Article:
HE WAS BEST KNOWN."
Rev. J. L. McLeea, Pastor of the
Orangeburg Presbyterian Church,
also Speaks Highly of Him.
Editor Times and Democrat:
Please copy in your paper the fol
lowing taken from the Tribune, of
Editor The Tribune:
The article printed In the Journal
and Trlbue on yesterday, and the
statement Quoted from the Sou'.h
Carolina papers relative to W. R.
Sabin, who met a tragic death on
last Tuesday at Orangeburg. S. C.,
needs some correction.
Only one brother, Archie D., has
died, who was a student at Mary
ville College at the time 'of his death
by meningitis in 1908. Am glad to
say that be leaves two brothers alive
Instead of one. The eldest of the
family, Albert S., who Is married
and lives In South Carolina, and Guy
E., named for his father, lives with
his mother, in Fountain City, Tenn.
His mother is the only daughter of
the tlae Dr. W. R .Sevier. of Jones
boro. Tenn., who died in 1 882, and
he was a nephew of the Rev. Dr. Na
The Columbia State says: "The
cause of the shooting is not posi
tively known, but family trouble is
said to be behind the affair."
This Is an exceedingly unfortu
nate and misleading statement, cal
culated to leave in the mindB of
those not acquainted with Mr. Sabin
the Impression that this noble young
man had been guilty of some graze
His moral character Is absolutely
unimpeachable. The facts In the case
aa they will ultimately be made,
known will free him from the least J
suspicion of moral taint. Honest,
pure, kind, peaceful and energetic,
he was a most exemplary and valua
ble citizen. I can think of no true
manly virtue that did not belong to
him. His mother, brothers, and his
host of friends have the consolation
that the dear departed established a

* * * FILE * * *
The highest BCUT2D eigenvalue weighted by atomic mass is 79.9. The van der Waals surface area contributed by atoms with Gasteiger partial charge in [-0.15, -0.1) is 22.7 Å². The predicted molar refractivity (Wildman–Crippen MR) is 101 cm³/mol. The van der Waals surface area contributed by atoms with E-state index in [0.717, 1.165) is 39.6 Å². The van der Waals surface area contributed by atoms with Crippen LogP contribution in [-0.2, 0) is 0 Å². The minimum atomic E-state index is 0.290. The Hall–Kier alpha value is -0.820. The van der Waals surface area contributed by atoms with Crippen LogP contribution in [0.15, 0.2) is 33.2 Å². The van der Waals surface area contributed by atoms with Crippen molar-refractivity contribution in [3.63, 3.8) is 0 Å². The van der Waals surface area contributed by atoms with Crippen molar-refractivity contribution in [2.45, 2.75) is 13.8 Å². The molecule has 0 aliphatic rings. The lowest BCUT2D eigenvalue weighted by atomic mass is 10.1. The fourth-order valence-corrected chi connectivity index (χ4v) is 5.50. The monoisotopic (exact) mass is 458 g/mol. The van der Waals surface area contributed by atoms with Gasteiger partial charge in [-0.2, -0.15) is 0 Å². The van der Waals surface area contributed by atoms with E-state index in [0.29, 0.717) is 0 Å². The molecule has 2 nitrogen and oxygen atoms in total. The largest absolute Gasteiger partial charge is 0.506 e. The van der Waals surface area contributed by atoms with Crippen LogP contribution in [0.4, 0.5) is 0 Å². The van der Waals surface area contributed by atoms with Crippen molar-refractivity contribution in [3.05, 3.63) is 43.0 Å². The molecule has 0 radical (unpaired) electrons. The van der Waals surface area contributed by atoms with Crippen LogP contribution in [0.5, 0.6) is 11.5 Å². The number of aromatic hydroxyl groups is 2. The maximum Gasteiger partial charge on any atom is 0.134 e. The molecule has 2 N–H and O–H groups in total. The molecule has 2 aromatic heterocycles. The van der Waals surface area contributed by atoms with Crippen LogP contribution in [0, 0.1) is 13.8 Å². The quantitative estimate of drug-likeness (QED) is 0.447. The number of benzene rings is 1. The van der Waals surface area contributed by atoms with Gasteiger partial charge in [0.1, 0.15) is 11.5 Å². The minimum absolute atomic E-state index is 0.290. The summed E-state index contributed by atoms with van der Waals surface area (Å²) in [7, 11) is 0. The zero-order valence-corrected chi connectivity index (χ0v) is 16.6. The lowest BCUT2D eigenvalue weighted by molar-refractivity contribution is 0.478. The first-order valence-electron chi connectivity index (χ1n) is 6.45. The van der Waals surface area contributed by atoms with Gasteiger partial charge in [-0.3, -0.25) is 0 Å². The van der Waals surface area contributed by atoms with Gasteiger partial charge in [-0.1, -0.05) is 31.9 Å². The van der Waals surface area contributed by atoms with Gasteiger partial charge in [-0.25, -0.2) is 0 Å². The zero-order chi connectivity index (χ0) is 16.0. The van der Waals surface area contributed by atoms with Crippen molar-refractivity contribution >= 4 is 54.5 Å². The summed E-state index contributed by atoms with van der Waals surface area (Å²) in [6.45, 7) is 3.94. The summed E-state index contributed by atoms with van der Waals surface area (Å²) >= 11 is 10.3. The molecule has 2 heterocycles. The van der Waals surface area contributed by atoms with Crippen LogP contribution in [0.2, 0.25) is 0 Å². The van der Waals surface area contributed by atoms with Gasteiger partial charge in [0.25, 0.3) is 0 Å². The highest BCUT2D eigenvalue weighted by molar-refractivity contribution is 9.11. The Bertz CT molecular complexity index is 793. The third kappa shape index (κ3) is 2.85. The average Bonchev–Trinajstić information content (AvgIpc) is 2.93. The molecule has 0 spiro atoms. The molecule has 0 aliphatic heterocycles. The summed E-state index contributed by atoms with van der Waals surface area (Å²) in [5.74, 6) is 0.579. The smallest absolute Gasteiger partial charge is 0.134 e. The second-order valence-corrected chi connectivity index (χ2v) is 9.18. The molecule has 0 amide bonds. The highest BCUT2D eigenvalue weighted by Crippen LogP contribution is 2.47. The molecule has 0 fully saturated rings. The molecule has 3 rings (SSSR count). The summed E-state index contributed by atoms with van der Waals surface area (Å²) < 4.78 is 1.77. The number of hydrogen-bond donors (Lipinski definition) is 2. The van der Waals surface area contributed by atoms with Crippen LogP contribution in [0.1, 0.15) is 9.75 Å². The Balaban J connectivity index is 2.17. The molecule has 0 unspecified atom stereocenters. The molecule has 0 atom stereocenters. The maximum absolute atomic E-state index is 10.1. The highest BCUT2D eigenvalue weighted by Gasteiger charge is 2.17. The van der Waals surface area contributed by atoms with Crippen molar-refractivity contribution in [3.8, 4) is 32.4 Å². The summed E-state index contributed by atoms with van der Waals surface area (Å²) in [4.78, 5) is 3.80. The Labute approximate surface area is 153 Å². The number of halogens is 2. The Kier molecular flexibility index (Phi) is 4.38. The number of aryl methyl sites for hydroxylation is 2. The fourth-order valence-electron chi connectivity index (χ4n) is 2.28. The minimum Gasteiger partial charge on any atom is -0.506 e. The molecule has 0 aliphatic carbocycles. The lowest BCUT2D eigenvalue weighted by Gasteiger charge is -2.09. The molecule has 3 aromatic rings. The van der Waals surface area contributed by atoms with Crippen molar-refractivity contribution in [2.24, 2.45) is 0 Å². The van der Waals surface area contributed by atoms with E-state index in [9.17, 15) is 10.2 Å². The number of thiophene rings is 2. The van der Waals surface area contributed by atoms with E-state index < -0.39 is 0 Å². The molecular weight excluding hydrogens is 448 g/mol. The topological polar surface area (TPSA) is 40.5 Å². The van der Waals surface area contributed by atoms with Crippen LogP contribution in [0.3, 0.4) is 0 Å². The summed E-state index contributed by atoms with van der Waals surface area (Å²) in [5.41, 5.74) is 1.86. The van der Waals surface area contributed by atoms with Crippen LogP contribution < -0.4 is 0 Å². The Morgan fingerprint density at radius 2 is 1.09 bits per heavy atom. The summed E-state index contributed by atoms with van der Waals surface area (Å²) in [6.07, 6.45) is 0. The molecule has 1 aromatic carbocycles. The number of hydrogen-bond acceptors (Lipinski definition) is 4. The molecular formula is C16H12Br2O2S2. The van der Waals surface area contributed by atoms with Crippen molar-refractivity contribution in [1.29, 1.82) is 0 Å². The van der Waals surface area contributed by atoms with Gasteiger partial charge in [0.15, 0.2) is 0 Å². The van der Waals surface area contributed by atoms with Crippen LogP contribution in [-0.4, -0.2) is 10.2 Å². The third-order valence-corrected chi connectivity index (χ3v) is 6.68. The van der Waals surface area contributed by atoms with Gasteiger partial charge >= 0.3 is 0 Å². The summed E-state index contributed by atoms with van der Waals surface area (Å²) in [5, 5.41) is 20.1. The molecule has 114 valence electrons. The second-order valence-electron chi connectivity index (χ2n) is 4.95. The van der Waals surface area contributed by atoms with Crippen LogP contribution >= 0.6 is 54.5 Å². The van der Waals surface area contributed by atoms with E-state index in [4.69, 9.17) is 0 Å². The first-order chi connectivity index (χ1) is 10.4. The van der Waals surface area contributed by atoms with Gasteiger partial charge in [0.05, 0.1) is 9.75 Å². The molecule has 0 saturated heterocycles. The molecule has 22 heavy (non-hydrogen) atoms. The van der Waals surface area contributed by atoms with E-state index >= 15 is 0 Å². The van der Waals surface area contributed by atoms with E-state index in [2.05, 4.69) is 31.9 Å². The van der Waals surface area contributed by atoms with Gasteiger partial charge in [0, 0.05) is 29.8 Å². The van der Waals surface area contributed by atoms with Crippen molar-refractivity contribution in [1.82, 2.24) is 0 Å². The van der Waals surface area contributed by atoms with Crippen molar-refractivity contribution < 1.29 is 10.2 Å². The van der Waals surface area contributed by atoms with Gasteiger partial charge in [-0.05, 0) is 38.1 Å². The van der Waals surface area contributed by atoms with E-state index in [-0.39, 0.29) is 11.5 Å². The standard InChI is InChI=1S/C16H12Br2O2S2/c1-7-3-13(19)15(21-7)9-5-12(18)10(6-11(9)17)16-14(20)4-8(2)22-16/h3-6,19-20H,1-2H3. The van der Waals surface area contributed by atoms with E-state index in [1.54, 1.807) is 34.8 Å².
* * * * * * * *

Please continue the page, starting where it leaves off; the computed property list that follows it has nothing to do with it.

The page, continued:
3potless Christian character and that
he now knows experimentally the
meaning of the Savior's vows.
"?Blessed are the pure In heart, for
[they shall see God."
Calvin A. Duncan.
The above tribute to the memory
of W. R. Sabin, from his home In
Tennessee, meets, I have no doubt
with a hearty response from the citi
zens-of Orangeburg who knew him
as I rUd. During our short acquaint
ance he Impressed himself upon me
as a young .. an of very exceptional
character. He identified himself
with the church, and all good things
Immediately upon his arrival in our
midst, and ever since has maintain
ed the highest confidence and re
spect of the congregation of which
he became a member. As his pastor,
I feel that I have lost a true friend,
and the church a noble worker. H's
deplorable death has saddened the
hearts of many. For a young man
with such characteristics to bo thus
cut down is sad indeed. Mr. Sabin
was a member of one of the o!d< Ht
Severn families, being a direct de
sce'^ant of John Sevier, the first
Govp>-' or of Tennessee, and who wa3
one of the hardy mountaineers who
captur- ' Kings Mountain duri-ig the
Revolt-t!"n. He also had four un
cles in the Confederate army
J. L. iMcLees, Pastor.
That C"-'-?e;o negro lawyer who
has sued r*?wle Sara for infringing
on a paten' "Mist be under the im
pression tha' ''ie old gentleman has
money to thro- away.
he will be elf !?ed in truth, with
Moultrie, Rutledge. Pinckney and Mc
Duffie, and last but not least, with
the immortal Wade Hampton.
"Only one mor>? word, and I am
through. Teachers, my successor,
students let all of you remember
that 'In union there is strength.'
Hence take unto yourselves this mot
to. "We are Mary In One.' Fare
LEE'S HEADACHE AND
Safely Surely Speedih
Cureo Headache* and Neuralgl a no matter what the cause. Num?>
out testimonials on file in our of?c e bear us out la this statement.
Read the following:
I have been a constant suffere r from headache for 12 years And
could not get any relief until it ha d run its course or take morphin?
1 tried Lee'o Headache and Neuralgl a Remedy and found permanent r?
I heartily endorse it as the bes t thing I have ever tried.
(Signed) H. A. GANDY,
Hartsville, S. C.
Sold everywhere. Price 25c and 50c. Manufactured by
Burweil & Dunn Co.,
Charlotte, N. C.
SALESMEN AND CIVIL SERVICE HELP.
YOUNG Four to six months required to make necessary preparation
MEN Personal Instruction. POSITIONS secured for all who pre
AND p."re or money refunded. Write for full information.
WOMEN LESSONS BY MAIL IF DESIRED.
&outr;er9 CorrjnjerciaJ School
Calhoun & Meeting Sts., Charleston, S. O.
Wilmington, Winston-Salem, Salisbury, Durham, N. C. The highest en
dorsed Business College in the South Atlantic
For Sale?Thoroughbred Berkshire
pigs. Write for prices. L. R. Duf
fey, Humboldt, Tenn., Route No 11.
Seed Peanuts for Sale?selected fai
mers stock, $5 per 88 lb. bag, cash
with order. W. R. Cowper, Gates
vllle, N. C.
For Sale?Summers Improved Cotton
Seed, Peterkin variety. Very pro
lific and fine line,_ . $-J.00. per bu.
Dr. S. J. Summers, Cameron, S. C.
Wanted?Poplar logs for export, 24 j